Rule of Rose
Reviewed by Cyril Lachel on
With its creepy cast and giant flying machine, Rule of Rose manages to scare up some real suspense. But too much of the game feels like a chore for me to recommend this survival horror experience.
Rule of Rose starts out with what has to be the best cinema sequence I've seen all year. It's a five minute short that does a quick overview of the many elements of this adventure game. It has sadistic children, bright flowers, a dog, a mysterious flying fish and a whole lot of suspense. This five-minutes-long sequence was enough to make me want to sit down and see what this game was all about; it was just weird enough to suck me in. All this before even the main menu had come up.
Unfortunately the rest of Rule of Rose is not nearly as intriguing as the cinema; it's really more of a flawed survival horror game with a few good ideas and very few real scares. You play Jennifer, an unlucky girl that has recently suffered through the loss of her mother and father. Early into the game she's shipped off to a new home, but gets side tracked by a kid and his story book. Before long young Jennifer is knocked out, buried alive and then held against her will on some sort of giant flying machine. There in her new surroundings our hero must do what it takes to survive, while secretly going up against the mysterious Aristocrats of the Red Crayon.
In this Lord of the Flies-style governance you learn that you will have to appease the "Prince" by finding various items scattered around the air ship. Much of the game has you tracking down clues that will aid you on your quest to find whatever it is the Prince is requiring of you. If you fail to live up to your forced agreement then something evil would happen to you ... something worse than being buried alive and turned into a beggar on a creepy air ship, that is.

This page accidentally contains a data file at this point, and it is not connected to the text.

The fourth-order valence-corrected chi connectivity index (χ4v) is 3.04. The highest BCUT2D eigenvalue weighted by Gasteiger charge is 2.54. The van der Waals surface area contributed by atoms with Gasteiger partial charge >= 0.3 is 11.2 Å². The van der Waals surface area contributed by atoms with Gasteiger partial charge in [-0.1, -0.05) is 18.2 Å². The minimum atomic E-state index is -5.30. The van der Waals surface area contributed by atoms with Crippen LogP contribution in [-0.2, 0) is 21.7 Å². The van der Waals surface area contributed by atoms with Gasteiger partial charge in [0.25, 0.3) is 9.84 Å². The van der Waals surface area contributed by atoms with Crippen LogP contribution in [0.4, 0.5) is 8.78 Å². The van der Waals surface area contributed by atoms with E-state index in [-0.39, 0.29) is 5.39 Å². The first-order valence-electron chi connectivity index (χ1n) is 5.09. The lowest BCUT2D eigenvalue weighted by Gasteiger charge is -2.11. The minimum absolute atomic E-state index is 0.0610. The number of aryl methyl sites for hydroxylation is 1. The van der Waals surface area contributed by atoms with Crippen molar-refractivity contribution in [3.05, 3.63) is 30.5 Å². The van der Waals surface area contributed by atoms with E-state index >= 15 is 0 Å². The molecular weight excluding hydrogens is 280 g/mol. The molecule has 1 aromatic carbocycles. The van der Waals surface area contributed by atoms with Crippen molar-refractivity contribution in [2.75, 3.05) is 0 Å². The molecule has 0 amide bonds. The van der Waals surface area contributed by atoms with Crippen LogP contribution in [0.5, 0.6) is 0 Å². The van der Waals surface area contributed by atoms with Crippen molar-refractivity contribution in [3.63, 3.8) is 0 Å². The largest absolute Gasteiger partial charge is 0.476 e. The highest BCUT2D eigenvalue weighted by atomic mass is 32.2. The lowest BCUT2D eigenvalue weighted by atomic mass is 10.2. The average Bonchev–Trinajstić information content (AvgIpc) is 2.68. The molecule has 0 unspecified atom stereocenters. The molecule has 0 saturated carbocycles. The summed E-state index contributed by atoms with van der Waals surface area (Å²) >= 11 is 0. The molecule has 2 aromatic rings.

When you're not running around locating gifts for the Prince, you will be helping out other children, most of which come directly from The Shining school of horror acting. There's something not quite right about the way everybody acts, the entire cast is full of mysteries and darkness. A lot of the game's creepy atmosphere comes from the performances of the children; it's easy to get spooked by some of the evil things that they do throughout the story. These kids are ruthless and sadistic; they are the type of children that would make Rockstar Games' Bully want to transfer to the rich kid school.
Before too long Jennifer will be paired up with a loyal friend, a dog she decides to call Brown. Brown is used to solve most of the puzzles in the game and helps set Rule of Rose apart from the rest of the PS2 horror/adventures. The dog has three controls, all of which are mapped to a specific face button. You can tell Brown to stay, to come back to Jennifer, or you can give it something to smell and have him lead the way.
The latter option is what you will be doing the most in Rule of Rose. A lot of the game's missions and puzzles require little more than following Brown as he picks up the scent of your clues. The puzzles don't really change over the course of the game, they pretty much all involve you finding a clue, having Brown sniff out the second piece of the clue, which leads to a third clue, and so on so forth. You may occasionally have to dodge an enemy or two, but for almost all of this game you are doing little more but following your canine companion.
This product was submitted by the publisher for review. As a rule, Defunct Games does not review games we spent money on. However, that does not always apply to classic/retro games. This specific product, however, came straight from a PR guy for the purposes of being reviewed!